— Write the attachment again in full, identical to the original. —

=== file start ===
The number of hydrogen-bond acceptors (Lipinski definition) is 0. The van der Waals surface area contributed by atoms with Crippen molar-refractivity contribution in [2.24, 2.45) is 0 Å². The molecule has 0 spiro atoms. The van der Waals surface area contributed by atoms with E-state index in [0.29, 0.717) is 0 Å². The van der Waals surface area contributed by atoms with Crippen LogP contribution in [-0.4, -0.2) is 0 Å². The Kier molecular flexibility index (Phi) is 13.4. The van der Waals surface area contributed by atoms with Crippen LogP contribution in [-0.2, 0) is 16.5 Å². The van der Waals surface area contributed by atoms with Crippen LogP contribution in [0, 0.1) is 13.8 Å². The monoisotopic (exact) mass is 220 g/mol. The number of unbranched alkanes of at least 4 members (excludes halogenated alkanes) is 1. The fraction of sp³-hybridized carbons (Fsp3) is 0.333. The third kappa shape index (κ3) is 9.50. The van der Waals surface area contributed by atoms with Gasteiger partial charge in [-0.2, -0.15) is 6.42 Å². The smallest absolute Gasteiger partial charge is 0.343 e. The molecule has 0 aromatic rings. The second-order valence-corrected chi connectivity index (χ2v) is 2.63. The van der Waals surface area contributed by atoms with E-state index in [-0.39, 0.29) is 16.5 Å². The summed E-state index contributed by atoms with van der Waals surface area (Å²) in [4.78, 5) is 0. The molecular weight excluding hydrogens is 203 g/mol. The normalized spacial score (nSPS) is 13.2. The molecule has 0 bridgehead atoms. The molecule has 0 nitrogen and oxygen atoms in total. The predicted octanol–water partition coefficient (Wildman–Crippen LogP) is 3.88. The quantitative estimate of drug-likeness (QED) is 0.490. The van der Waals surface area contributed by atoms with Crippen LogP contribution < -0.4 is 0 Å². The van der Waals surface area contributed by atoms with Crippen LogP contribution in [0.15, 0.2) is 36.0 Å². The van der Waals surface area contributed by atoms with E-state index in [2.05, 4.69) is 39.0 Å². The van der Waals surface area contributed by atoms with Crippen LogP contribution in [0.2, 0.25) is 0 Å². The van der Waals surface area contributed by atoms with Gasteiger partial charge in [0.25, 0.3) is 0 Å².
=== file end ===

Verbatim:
The number of hydrogen-bond acceptors (Lipinski definition) is 0. The van der Waals surface area contributed by atoms with Crippen molar-refractivity contribution in [2.24, 2.45) is 0 Å². The molecule has 0 spiro atoms. The van der Waals surface area contributed by atoms with E-state index in [0.29, 0.717) is 0 Å². The van der Waals surface area contributed by atoms with Crippen LogP contribution in [-0.4, -0.2) is 0 Å². The Kier molecular flexibility index (Phi) is 13.4. The van der Waals surface area contributed by atoms with Crippen LogP contribution in [-0.2, 0) is 16.5 Å². The van der Waals surface area contributed by atoms with Crippen LogP contribution in [0, 0.1) is 13.8 Å². The monoisotopic (exact) mass is 220 g/mol. The number of unbranched alkanes of at least 4 members (excludes halogenated alkanes) is 1. The fraction of sp³-hybridized carbons (Fsp3) is 0.333. The third kappa shape index (κ3) is 9.50. The van der Waals surface area contributed by atoms with Gasteiger partial charge in [-0.2, -0.15) is 6.42 Å². The smallest absolute Gasteiger partial charge is 0.343 e. The molecule has 0 aromatic rings. The second-order valence-corrected chi connectivity index (χ2v) is 2.63. The van der Waals surface area contributed by atoms with E-state index in [-0.39, 0.29) is 16.5 Å². The summed E-state index contributed by atoms with van der Waals surface area (Å²) in [4.78, 5) is 0. The molecular weight excluding hydrogens is 203 g/mol. The normalized spacial score (nSPS) is 13.2. The molecule has 0 bridgehead atoms. The molecule has 0 nitrogen and oxygen atoms in total. The predicted octanol–water partition coefficient (Wildman–Crippen LogP) is 3.88. The quantitative estimate of drug-likeness (QED) is 0.490. The van der Waals surface area contributed by atoms with Crippen LogP contribution < -0.4 is 0 Å². The van der Waals surface area contributed by atoms with Crippen LogP contribution in [0.15, 0.2) is 36.0 Å². The van der Waals surface area contributed by atoms with E-state index in [2.05, 4.69) is 39.0 Å². The van der Waals surface area contributed by atoms with Crippen LogP contribution in [0.2, 0.25) is 0 Å². The van der Waals surface area contributed by atoms with Gasteiger partial charge in [0.25, 0.3) is 0 Å².